Where someone needs a bit more processing time it allows for it and that could be for lots of reasons. I imagine if, say, I had an accident and it affected my hearing, and then I was going to a meeting and I was struggling to hear compared to before, I imagine the extra processing that needs to go on experiencing that, that having a little bit more time would again, allow for equal participation.

This is what we hear from people who are testing it. The group of autistic professionals that I mentioned earlier, of that group 100% of them said that they were able to fully participate in the discussion in a way that had not felt possible for them in face-to-face meetings.’

I love the business journey of my guests with Rob coming from a telecoms and healthcare tech background and Drew from mental health services. It’s brilliant to hear how they met and ended up creating a business and solutions for deep space missions. 

Now that the product is becoming available for us earthlings, I wondered what it was like having a founding team with neurodivergent members on it? I asked Rob and Drew if they felt that neurodivergent thinking helped with the business and product development.

Drew replied, ‘I think it is the engine that has allowed us to make the progress that we have. Maybe there’s something about being a co-founder in a startup that allows you some more flexibility. Certainly, if you’ve ever been in a co-founding relationship, it’s very intense. We speak many times every day. We work on hard problems every day, but it has afforded us the opportunity to experiment with how we can appreciate and recognise each other’s differences and leverage them to our advantage rather than try and sort of suppress them or push them out of the way and try and be identical to each other. If you present us with a situation or a problem, we will see different things to each other. We will have different approaches. We will understand it in different ways. A

We have learned to value the time and effort that we put into teasing out those differences, not trying to push them away because it’s in the differences where the innovative thinking is. We know, whenever we work on a thing together, fully together, giving each other the space to be ourselves while we do that, we always have better outcomes. Always.’

It was time to pose the question I ask everybody when they come on the show. I started with Rob, asking ‘What does inclusive growth mean to you?’

‘I’ve got a lot of thoughts on that. It’s a very big question and I think some of this comes down to my personal journey. I’ve had some reasonably big corporate jobs over the years and generally teams that have worked for me have given me feedback that has always been positive about my ability to be inclusive and supportive of people. But when I look back now, I realise how bad I was in some of the meetings I used to run. If people like Drew had been in them, they would’ve had a terrible time. They probably wouldn’t have told me and I wouldn’t have realised. I just wouldn’t have.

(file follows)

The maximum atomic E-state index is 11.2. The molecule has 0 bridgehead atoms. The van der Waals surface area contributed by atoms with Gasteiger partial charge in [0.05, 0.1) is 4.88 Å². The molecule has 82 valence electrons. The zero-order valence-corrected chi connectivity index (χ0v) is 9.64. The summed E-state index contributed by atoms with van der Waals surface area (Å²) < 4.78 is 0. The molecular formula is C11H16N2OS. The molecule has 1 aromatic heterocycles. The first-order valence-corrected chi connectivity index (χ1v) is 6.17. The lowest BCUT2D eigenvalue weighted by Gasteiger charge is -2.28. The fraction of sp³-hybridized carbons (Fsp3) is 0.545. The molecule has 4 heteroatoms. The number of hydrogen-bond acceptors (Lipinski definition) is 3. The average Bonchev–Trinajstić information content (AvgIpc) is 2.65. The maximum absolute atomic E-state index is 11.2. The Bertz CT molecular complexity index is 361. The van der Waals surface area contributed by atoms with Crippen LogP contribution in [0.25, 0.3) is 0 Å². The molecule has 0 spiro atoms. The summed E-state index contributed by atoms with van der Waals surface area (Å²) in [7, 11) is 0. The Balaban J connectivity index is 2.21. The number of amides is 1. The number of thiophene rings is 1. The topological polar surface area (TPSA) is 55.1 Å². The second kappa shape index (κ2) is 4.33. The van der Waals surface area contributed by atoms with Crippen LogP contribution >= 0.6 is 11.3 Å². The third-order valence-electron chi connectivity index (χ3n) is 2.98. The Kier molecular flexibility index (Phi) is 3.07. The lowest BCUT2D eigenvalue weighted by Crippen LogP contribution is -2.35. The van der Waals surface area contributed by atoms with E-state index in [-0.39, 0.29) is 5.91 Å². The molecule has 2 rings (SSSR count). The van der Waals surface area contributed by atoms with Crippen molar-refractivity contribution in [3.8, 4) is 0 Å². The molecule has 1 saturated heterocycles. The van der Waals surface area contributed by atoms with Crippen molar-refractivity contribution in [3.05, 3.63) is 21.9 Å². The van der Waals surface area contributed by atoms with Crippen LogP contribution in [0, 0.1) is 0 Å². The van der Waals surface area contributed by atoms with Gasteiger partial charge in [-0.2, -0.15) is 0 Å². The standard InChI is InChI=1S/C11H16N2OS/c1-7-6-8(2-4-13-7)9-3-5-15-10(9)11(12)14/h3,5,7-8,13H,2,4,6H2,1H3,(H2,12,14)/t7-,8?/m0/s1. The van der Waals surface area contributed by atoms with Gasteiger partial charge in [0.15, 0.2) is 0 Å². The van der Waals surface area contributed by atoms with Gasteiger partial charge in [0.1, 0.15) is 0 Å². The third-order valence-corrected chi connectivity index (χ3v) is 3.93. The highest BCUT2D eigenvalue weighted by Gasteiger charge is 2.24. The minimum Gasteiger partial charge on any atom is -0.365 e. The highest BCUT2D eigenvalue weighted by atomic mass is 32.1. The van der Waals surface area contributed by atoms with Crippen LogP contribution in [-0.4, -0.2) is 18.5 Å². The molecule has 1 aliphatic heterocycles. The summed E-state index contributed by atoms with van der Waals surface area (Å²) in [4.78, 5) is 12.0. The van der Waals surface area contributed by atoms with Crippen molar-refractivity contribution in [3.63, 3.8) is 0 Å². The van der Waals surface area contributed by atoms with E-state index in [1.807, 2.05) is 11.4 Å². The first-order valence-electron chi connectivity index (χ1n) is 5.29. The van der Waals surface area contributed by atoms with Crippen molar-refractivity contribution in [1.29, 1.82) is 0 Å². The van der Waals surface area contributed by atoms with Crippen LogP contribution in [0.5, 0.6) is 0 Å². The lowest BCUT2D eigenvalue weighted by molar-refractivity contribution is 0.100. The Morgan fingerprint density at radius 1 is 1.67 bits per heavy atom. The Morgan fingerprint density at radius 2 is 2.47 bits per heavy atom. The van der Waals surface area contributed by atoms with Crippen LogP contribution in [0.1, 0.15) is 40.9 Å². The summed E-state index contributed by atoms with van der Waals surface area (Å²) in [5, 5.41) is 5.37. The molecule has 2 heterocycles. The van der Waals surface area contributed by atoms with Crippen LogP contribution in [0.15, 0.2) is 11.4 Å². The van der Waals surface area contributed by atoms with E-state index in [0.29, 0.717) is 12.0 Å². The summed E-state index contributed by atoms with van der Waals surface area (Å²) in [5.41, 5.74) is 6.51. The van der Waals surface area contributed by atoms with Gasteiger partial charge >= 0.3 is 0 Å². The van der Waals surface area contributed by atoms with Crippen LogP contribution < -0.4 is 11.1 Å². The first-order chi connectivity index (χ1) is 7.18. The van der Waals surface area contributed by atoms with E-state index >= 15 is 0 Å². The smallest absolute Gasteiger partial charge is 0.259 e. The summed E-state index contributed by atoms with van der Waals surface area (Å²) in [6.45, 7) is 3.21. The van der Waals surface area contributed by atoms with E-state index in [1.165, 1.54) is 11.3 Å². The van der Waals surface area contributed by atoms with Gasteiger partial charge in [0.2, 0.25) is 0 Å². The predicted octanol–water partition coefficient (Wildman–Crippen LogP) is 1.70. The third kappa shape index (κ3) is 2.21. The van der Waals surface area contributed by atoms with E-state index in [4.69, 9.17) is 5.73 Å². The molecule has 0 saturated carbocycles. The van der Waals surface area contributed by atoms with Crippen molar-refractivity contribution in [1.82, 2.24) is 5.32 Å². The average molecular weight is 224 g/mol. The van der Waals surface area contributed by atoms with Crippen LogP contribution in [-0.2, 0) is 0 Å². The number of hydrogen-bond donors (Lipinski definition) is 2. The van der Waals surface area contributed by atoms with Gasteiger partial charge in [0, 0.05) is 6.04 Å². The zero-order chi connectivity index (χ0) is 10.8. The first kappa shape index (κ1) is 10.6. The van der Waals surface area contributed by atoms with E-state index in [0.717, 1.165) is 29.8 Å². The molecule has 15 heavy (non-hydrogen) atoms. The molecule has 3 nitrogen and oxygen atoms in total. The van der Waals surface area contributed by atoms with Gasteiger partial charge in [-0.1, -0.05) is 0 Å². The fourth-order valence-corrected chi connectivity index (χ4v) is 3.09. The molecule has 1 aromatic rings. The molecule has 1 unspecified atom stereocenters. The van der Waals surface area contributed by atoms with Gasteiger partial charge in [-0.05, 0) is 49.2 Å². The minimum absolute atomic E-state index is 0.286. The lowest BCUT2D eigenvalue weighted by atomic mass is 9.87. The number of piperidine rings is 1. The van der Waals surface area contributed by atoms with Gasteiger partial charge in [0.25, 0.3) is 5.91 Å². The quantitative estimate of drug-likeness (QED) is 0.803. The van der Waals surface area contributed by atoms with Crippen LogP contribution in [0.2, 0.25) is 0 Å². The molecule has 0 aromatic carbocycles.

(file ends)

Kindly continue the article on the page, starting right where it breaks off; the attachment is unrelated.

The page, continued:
I’m now much more aware of that going forward. I think what I’d say what inclusive growth means to me is what Drew just articulated. We’ve been on a journey together and making sure that as Braided grows going forward, we want to keep that as a core part of everything about the business. It’s been so powerful for us. I’ve learned so much through it myself, and it’s certainly going to be a core component of our future.

I posed the same question to Drew.

‘It would mean growing equality, I think. In my specific vein of interest, that would mean equalising job opportunities for all people. Somebody will correct me on these figures, but I think broadly speaking, 75% of autistic adults want to be in employment and about 15% are, so equalising job opportunities for all people. But also once people are into jobs, in the Inclusive Growth podcast interview with Jonathan Hassell, he spoke eloquently about once you have a more diverse work workforce, if you don’t provide people with the context and tools that they need to do their best work, then the organisation is disabling them, not the other way around.

It is about improving job opportunities, but then also improving the work context and processes so that everybody has what they need to do their best work. I think in that future state, when truly diverse teams can collaborate effectively, I think that’s when growth will really take off.’

To learn more about Braided Space, how it works and how it can help improve communications visit the website Once there, you can read all about the background of the product’s development for communicating in deep space and also about Braided Meetings. You can also sign up for a free Braided Meetings trial or directly buy the product. 

Deep Space Communication Tool Now Available Here On Earth - Mildon